And I will conclude with this. So, someday, someone's going to do a list of everybody from Southern Brooklyn who changed the world, and it's going to be a very, very long list. In fact, we, even as Brooklynites, even as New Yorkers, don't even know some of the people who are particularly famous who have had a big impact. We don't even realize where they are from. I'll give you an example. We're doing these amazing concerts in a couple of weeks now. The Homecoming Concerts, the one in Central Park, literally is going to rival Woodstock in terms of lineup. It's unbelievable. Who put it together? Clive Davis, legendary music industry figure, one of the greats of modern music in America. Guess where he's from, everybody? Southern Brooklyn, a graduate of the New York City public schools.
I'm sorry, I'm on a rant. I wish I could think of another current example of someone powerful – oh, the Treasury Secretary Janet Yellen, who went to Fort Hamilton High School. Our Treasury Secretary from Southern Brooklyn.
So, I could go on and on and on. One of the greatest of all time, unquestionably, Ruth Bader Ginsburg. And we feel [inaudible]. One last thing I want to say about her, when you say the name, you feel something. You feel emotion about someone who did so much good and fought so well for so long. But I’ve got another favorite Southern Brooklynite. And he left us for a little while, he went to California, I don't know why. But he saw the light and came home. What he did not know was he was coming home just a year or two before a global pandemic. But can I tell you, thank God, Mitch Katz came back to New York City when we needed him.
So, Mitch Katz is in that category with Bernie Sanders, and Chuck Schumer, and so many others. A few words into his first sentence, you know where he's from. And I say that with respect and honor. But this guy, I have turned to him every day since COVID began. He has never failed me. He has shown love and appreciation for the great people who work here and at all the other H + H facilities. He has been their field marshal in battle, and they can feel his presence. He sees patients himself. He is at the front line. He has been in dispensable. We would not have gotten through COVID as well as we have, we would not be in this fight today, except for the person I introduce to you, Dr. Mitch Katz.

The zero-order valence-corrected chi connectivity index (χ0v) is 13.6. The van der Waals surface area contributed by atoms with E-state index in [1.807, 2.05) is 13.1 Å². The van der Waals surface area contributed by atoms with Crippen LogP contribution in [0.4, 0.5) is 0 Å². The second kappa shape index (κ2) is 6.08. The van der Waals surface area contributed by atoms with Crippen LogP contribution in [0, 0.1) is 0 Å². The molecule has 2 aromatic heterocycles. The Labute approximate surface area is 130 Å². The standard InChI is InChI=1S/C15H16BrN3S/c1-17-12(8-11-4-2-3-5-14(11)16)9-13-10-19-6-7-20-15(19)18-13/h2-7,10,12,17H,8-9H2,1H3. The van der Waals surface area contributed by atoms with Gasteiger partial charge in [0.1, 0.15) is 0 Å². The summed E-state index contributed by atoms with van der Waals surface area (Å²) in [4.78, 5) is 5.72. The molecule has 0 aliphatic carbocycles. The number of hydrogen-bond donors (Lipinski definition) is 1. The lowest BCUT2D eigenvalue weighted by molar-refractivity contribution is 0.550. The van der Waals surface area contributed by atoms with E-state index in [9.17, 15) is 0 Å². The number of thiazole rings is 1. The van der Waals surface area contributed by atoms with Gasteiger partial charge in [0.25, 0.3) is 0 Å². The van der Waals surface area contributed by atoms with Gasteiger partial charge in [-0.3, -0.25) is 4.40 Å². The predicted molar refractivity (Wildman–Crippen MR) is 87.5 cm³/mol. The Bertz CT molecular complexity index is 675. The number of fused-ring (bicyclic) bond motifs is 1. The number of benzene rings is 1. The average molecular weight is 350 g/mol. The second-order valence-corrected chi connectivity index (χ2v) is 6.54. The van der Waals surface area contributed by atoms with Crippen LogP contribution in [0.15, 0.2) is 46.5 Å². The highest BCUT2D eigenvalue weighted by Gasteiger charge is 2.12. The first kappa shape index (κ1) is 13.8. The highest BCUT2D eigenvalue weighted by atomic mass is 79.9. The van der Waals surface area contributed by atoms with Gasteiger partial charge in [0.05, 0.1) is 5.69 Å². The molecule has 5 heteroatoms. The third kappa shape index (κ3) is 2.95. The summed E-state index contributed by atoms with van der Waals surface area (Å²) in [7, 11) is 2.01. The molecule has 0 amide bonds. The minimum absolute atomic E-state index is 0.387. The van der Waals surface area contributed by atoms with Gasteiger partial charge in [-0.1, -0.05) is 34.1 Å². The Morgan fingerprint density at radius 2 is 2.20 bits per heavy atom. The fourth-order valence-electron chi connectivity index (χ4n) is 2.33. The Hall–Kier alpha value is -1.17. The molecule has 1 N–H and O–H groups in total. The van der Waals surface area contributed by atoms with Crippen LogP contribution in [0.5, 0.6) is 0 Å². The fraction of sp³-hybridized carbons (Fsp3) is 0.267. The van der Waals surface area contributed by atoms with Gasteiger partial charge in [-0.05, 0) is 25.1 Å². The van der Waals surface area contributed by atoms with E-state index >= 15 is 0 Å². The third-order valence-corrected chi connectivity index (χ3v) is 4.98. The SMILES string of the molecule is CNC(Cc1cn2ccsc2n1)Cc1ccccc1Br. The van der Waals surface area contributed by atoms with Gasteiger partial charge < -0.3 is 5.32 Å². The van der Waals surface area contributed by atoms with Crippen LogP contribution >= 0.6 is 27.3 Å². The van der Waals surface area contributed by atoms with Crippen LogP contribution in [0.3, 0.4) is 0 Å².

President and CEO Mitch Katz, Health + Hospitals:
They are phenomenal pictures of what's going to be our phenomenal future. The Mayor I know has to leave relatively soon, but before he does, I have to want to make sure that he hears me and my appreciation that had it not been for him, bailing out Health + Hospitals at the cost of hundreds of millions of dollars, there would have been nothing for me to come home to. Long before I came back to my home world, the Mayor had to face a crisis and other people might've said – I don't know, Philadelphia closed their public system. Boston closed their public system. Sacramento closed their public system. Milwaukee closed their public system. This is hundreds of millions of dollars. And, instead, he went to OMB and said, we’ve got to put in the money to save the system and that's why we've had a system here through COVID. And I think COVID has proven what a smart investment that was. And it has paid back big dividends.
And my other thank you has been that, I've been on the phones at 1:00 AM, 2:00 AM in the crisis last March, and what the Mayor always was saying is get whatever you need. Never did I hear – well, how much is it going to cost? How much is that extra staffing? At the height of the pandemic and last March, we had 6,000 additional people working for Health + Hospitals, because so many people were out sick and we had tripled the size of our ICU, and never once did anyone say from the Mayor's Office or himself – well, Mitch, how much is this going to cost us? How are we going to pay for this? What about all that new, you know, all of the PPE – never once. It was always about – Mitch, you’ve got to do whatever is necessary to save lives. We will figure out later how to pay for that. So, I thank you, sir. I thank Carlina who always would send me little texts – Mitch, how are you doing? You know, is there anything you need on behalf of the hospital? Mark, I appreciated – when I needed your help, you were there. So, thanks to my City family so much.
Coney Island Hospital was my community hospital growing up, and I love the name change, right, because I would have never said I was from Coney Island – nothing against Coney Island, I was from Sheepshead Bay, right? Sheepshead Bay, about two miles north of here, thank you.
But we wouldn’t have said we were Coney Island, we would've said we were Sheepshead Bay. But my great-great-grandmother got care here. My grandmother and grandfather, my parents, my siblings, we all – multiple generations got care here. And I think the South Brooklyn name captures that we love Coney Island, but we're more than Coney Island. As Svetlana, another South Brooklyn person has said, right, we are a big catchment area. So, I love the new name. And, of course, being able to honor the great justice is just amazing. And I think it's everything that Health + Hospitals wants to be and is – a place for everybody, that seeks to care for everybody, regardless of their backgrounds. So, thank you all. Thank you to my doctors and my nurses and everyone here. Thank you.